First, the race may be small the first year or two, but then grow to a large, regional, then national, event. They may end up making much more for their charity in the coming years than they think , if they produce and market their race well. There are expenses involved in setting up a quality event.

Second, yes, there is alot of work involved, and why should you be the person to donate your time (or donate half of your fee), just because you have something they need? Sponsors don't get involved with an event if there is no compelling reason, be it publicity, a connection with the cause, or they need the tax benefits. If you are not in a position to absorb the "donation", don't make the donation in the form of a reduced fee.

Third, if they can't afford the certification, and you don't want to donate the certification, they can get pretty darn close to the correct distance this year, using MapMyRun.com. Then, if the event grows, they can have it certified next year. Just because I want a BMW, does not mean that a dealer must sell me one at a price I can afford. I can buy a cheaper car, and it will do until I can afford what I want.

Plus, certifications can pay for themselves in the form of additional entrants. If they have a \$75 entry fee, it will only take 24 extra runners to pay for the certification (disregarding the cost of t-shirts, etc.). For that reason, I don't think a full-fee certification is out of line. You could discount the Half fee, if it follows the same course, and you can measure and mark it at the same time as the full marathon measurement ride.

If you can't go back and get your full fee, or, if she still feels that your discounted fee is too much (after explaining the benefits of certification AND THEN MARKETING the certification of her race), you could help her with her course on MapMyRun.com this year, then she can get it certified next year. She will appreciate your help in saving money the initial year, then will likely want you to certify it after she sees if she has enough participation to continue the event.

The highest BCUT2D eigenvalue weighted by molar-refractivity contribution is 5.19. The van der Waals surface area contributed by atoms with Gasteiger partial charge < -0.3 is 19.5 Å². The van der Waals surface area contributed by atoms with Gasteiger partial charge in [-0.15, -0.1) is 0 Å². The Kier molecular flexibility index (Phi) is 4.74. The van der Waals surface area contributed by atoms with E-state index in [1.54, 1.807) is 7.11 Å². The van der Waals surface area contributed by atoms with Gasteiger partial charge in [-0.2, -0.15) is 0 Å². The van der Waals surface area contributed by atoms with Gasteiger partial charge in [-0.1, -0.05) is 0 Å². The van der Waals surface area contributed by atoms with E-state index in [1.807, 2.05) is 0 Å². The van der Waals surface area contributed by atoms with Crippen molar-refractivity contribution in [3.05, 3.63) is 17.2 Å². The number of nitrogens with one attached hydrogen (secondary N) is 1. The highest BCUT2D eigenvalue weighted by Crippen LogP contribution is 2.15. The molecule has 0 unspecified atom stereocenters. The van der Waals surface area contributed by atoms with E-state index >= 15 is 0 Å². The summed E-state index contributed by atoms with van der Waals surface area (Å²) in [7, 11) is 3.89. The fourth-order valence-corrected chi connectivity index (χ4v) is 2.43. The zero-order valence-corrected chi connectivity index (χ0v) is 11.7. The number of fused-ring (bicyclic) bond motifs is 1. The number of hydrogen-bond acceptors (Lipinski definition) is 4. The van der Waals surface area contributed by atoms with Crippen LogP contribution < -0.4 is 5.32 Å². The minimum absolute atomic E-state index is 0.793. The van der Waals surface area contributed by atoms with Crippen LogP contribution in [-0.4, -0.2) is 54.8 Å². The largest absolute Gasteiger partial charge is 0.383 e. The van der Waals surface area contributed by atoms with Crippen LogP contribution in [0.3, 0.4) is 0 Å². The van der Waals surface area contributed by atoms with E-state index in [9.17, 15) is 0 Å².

Besides, the fee is good for 10 years, so on a per-year basis, it is a small price to pay for accuracy in her course.

Just my thoughts.

Well said, Duane. I have had exactly this same conversation with measurers and RDs. I have lost count of the number of recreational runners who have told me they pass up registering for any race that does not certify its course.
I have measured some courses for events that couldn't afford to pay for certification. What I've done is ride the course, put down start, finish and split marks, and leave it at that.
If they can afford to have the course certified in subsequent years, I fill out the forms and make the map (these are the parts I feel I "earn my keep" on - at least I'm getting some exercise from the measurement ride) and get an official certification.
This way the runners have an accurate course from year one. I feel that's the most important thing anyway.